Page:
Five Biggest Resume Mistakes You Can Fix Yourself
A career consultant can diagnose and overhaul a troubled resume. But you can check off the basics yourself.
Mistake #1. "The mystery applicant." No contact information.
Fix: List a daytime phone number and email address, right at the top of the page. Create a professional-sounding message for your answering device.
Mistake #2. "The scrunchie." Loads of detail crammed together in eight-point type.
Fix: Add lots of white space, avoid tiny type and use bullet points instead of long paragraphs. If you've got a story to tell, most reviewers will happily turn to a second page.
Mistake #3: "List of tasks and duties." Obituary of a boring employee.
Fix: Sell yourself by focusing on accomplishments. Demonstrate the impact of your achievements. Describe actions, not obligations.
Mistake #4: "The expressionist." Sets off alarm bells.
Fix: Choose chronological rather than functional form, especially if you use traditional job-hunting sources: HR departments, recruiters, and advertisements. Off the beaten path, use a sales letter or network your way to in-person presentations.
Mistake #5: "Creative language." Spelling, grammar and punctuation errors.
Proof-read and ask a friend to help. Computerized spelling and grammar checks won't catch everything. A carefully-prepared resume will stand out more than you can imagine.
About The Author
Cathy Goodwin, Ph.D., is an author, speaker and career/business consultant, helping midlife professionals take their First step to a Second Career. http://www.cathygoodwin.com.
"Ten secrets of mastering a major life change" mailto:firstname.lastname@example.org
Contact: email@example.com 505-534-4294
The Network Within
When you hear the word "networking", what comes to your mind first?
If You Think You Cant Change Course... Youre Right
How People Really Explore New Careers: What Does A Real Career Search Look Like?
The traditional model of career choice suggests a linear pattern. Get to know yourself. Learn your kills and talents. Explore careers that seem to best utilize your talents and skills. Today, both research and experience suggest that real career change doesn't happen this way.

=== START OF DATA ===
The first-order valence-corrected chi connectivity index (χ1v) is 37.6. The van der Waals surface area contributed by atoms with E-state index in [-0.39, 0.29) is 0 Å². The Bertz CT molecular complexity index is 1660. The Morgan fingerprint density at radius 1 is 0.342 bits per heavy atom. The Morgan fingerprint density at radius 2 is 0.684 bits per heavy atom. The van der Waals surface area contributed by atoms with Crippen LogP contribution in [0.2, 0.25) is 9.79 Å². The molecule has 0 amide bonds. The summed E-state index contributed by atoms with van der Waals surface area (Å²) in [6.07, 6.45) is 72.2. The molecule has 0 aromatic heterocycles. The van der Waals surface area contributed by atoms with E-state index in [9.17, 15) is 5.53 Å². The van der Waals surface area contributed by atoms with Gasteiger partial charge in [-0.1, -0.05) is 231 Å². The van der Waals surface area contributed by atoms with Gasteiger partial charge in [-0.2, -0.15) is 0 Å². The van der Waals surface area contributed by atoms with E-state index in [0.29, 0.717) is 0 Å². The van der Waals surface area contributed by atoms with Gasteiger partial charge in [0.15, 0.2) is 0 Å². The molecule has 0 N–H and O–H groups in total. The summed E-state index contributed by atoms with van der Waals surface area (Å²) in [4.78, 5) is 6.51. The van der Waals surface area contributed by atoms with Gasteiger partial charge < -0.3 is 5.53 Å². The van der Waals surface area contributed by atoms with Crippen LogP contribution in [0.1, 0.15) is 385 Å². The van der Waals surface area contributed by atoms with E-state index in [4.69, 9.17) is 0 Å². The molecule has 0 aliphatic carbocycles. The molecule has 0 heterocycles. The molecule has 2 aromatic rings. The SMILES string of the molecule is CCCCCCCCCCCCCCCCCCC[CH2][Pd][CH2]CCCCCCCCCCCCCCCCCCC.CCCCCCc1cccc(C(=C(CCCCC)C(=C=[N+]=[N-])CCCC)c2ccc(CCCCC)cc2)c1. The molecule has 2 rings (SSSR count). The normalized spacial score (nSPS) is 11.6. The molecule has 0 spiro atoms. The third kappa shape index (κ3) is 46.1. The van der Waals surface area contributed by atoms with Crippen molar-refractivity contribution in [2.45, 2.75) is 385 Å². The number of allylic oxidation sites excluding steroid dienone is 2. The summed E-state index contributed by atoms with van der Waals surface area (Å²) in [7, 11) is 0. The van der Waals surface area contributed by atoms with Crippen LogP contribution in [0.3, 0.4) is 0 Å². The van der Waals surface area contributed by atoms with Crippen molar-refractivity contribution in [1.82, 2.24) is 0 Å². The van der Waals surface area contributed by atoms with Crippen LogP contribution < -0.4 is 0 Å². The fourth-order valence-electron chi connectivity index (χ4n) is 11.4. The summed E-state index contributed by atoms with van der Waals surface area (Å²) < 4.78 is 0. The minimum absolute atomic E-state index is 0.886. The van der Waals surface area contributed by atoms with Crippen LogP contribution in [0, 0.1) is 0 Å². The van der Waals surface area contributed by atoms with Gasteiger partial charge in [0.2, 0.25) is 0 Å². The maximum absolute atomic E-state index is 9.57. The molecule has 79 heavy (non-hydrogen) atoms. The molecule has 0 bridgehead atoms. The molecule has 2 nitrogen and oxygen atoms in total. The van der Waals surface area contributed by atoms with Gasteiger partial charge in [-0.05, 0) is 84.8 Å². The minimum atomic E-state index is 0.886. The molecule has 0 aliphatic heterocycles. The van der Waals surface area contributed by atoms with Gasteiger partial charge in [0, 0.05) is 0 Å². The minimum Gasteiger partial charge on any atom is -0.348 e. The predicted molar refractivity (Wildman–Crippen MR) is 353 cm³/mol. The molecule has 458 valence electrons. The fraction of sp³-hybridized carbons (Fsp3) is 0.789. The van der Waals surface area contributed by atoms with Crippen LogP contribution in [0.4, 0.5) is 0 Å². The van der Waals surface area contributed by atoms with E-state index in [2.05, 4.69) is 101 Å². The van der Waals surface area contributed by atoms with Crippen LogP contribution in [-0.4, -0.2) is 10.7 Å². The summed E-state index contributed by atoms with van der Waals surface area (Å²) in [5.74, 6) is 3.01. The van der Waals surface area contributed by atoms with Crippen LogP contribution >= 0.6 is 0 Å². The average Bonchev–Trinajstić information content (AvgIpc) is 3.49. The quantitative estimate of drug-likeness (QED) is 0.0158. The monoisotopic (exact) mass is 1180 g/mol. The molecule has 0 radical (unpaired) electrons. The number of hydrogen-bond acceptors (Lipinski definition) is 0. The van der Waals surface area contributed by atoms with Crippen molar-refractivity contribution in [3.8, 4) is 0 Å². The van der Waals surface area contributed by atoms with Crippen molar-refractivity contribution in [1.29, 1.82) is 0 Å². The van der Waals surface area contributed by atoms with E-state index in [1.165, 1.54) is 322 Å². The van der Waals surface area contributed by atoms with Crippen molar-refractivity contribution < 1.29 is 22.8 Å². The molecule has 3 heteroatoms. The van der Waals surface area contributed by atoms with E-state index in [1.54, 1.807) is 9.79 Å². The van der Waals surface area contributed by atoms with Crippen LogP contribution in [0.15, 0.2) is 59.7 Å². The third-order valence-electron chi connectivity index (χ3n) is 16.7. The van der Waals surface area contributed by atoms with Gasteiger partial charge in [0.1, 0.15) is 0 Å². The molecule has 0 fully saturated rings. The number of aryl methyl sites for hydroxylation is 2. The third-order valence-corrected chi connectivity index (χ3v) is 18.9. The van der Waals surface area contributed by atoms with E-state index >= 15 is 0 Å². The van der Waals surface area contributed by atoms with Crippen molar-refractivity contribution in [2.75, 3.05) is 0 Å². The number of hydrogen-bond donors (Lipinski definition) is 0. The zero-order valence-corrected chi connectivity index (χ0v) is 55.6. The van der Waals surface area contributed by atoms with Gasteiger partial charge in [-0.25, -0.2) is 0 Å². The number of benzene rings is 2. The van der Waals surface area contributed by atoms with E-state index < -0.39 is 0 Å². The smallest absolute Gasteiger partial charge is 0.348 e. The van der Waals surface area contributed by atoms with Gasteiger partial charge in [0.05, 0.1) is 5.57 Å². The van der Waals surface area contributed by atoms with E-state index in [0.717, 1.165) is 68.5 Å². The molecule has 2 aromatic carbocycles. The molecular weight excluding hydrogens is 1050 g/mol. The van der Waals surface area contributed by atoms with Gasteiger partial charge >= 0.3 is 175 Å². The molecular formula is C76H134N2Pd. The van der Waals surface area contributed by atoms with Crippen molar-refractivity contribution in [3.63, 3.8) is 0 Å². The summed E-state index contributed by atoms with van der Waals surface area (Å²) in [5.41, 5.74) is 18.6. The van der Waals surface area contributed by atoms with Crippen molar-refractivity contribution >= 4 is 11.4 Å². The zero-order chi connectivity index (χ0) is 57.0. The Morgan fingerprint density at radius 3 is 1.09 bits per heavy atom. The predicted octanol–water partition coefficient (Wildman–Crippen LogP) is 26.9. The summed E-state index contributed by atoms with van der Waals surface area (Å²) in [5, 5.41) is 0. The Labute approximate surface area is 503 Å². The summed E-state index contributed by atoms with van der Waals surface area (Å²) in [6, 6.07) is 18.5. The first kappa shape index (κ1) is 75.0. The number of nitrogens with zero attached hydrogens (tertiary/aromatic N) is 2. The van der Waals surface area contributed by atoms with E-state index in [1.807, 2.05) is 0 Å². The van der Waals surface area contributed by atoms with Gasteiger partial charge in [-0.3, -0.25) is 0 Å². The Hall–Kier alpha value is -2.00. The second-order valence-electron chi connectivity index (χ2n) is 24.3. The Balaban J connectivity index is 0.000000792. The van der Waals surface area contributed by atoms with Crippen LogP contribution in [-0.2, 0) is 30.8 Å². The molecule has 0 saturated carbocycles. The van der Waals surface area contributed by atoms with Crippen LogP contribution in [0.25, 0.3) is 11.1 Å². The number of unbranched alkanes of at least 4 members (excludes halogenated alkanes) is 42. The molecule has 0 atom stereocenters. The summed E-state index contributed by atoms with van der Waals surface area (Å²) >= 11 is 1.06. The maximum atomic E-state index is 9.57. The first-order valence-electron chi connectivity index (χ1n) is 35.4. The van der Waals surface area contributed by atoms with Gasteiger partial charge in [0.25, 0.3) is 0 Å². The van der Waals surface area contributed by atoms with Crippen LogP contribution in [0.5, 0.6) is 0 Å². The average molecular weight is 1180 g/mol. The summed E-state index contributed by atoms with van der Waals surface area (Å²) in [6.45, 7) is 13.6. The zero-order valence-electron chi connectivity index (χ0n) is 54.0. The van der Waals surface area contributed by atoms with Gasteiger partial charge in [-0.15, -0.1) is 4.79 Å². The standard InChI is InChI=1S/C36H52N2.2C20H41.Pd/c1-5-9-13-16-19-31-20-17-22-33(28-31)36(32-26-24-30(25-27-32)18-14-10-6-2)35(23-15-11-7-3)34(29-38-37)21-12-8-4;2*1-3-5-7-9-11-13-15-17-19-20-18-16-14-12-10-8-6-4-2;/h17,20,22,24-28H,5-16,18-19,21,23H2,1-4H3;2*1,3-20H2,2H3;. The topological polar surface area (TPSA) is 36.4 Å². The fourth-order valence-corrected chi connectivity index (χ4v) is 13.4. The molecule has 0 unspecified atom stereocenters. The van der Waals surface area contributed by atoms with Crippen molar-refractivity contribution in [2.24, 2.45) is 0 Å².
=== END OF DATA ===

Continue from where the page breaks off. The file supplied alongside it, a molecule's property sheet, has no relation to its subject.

Build Your Career Decision By Decision
Do you dislike making decisions and avoid the challenge whenever you can?
Does Your Resume Have What It Takes To Survive The First Cut?
Qualifications" or "Personal Profile") uses bullets and succinct wording to highlight what is likely to most intrigue the employer. Before writing this section, make a list of the 5 to 10 criteria that are most likely to guide the employer's choice ? then summarize your qualifications in a way that speaks directly to the employer's interests.
5 Simple Rules for A Great Job Interview
Many years ago, when I was a young job-searching greenhorn, I ventured to New York City to take a bite out of the big apple of opportunity.
Career Killers to Avoid
Many professionals and managers are so involved in day-to-day crises and fighting fires that they forget about a key leadership characteristic: self-management. Effective leaders are first of all effective in managing themselves ? their time, their focus, their emotions and their careers. It's too late to figure out what's next for you once your company has merged, had lay offs, changed strategy or whatever. Here are the biggest mistakes leaders make in their careers.
Your resume needs to outline your skills and experience, as most know. What some may not know is that employers want to know what you'll bring to the table. They don't want to know what your daily duties were. They want to know what you did for the companies you worked for that makes you extraordinary. Did you save them money, did you make them money, how were you the best at what you did, etc. Yes, employers want to know what your experience is, so duties are good to add. Again, the name of the game is SELL YOURSELF! This does not lose its importance in a resume.
How to Overcome a Bad First Impression
Have any of these situations happened to you? Forgetting your client's name, unintentionally insulting a co-worker, spilling coffee on your boss, not recognizing an old friend, drinking too much at the company party, sending a racy e-mail to the wrong person, or asking a woman's due date when she's not pregnant ? ouch! You never have a second chance to make a first impression, so what happens when that first impression is a negative one?
How to Think Like a Headhunter to Find Your Dream Job!
In this ever changing world, we need to think out of the box to get ahead. This true for anything you do in life. If you want to succeed you will need to be creative.
Overcoming the 7 Roadblocks Women with Families Face Making Career Changes
Family is the driving force of our lives. You need family to support you and in most homes you need money to support your family. You work to support your family but you usually end up spending little time with them because of your 9-5 job. According to a Gallop poll 70% of Americans hate their jobs.